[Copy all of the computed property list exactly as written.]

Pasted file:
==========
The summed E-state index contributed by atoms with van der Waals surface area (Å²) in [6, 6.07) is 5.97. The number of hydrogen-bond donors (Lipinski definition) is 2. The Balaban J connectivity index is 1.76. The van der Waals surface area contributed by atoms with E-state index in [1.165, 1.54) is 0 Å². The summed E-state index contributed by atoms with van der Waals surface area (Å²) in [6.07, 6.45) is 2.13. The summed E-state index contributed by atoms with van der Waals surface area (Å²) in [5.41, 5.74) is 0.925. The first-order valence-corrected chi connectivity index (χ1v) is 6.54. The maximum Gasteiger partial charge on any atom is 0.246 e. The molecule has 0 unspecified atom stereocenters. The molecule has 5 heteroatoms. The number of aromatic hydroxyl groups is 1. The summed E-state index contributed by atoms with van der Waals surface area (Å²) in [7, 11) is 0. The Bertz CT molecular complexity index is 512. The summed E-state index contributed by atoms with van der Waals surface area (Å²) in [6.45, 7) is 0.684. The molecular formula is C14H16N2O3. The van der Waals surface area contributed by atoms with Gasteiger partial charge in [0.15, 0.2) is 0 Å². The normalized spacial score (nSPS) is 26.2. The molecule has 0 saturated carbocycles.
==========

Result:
The summed E-state index contributed by atoms with van der Waals surface area (Å²) in [6, 6.07) is 5.97. The number of hydrogen-bond donors (Lipinski definition) is 2. The Balaban J connectivity index is 1.76. The van der Waals surface area contributed by atoms with E-state index in [1.165, 1.54) is 0 Å². The summed E-state index contributed by atoms with van der Waals surface area (Å²) in [6.07, 6.45) is 2.13. The summed E-state index contributed by atoms with van der Waals surface area (Å²) in [5.41, 5.74) is 0.925. The first-order valence-corrected chi connectivity index (χ1v) is 6.54. The maximum Gasteiger partial charge on any atom is 0.246 e. The molecule has 0 unspecified atom stereocenters. The molecule has 5 heteroatoms. The number of aromatic hydroxyl groups is 1. The summed E-state index contributed by atoms with van der Waals surface area (Å²) in [7, 11) is 0. The Bertz CT molecular complexity index is 512. The summed E-state index contributed by atoms with van der Waals surface area (Å²) in [6.45, 7) is 0.684. The molecular formula is C14H16N2O3. The van der Waals surface area contributed by atoms with Gasteiger partial charge in [0.15, 0.2) is 0 Å². The normalized spacial score (nSPS) is 26.2. The molecule has 0 saturated carbocycles.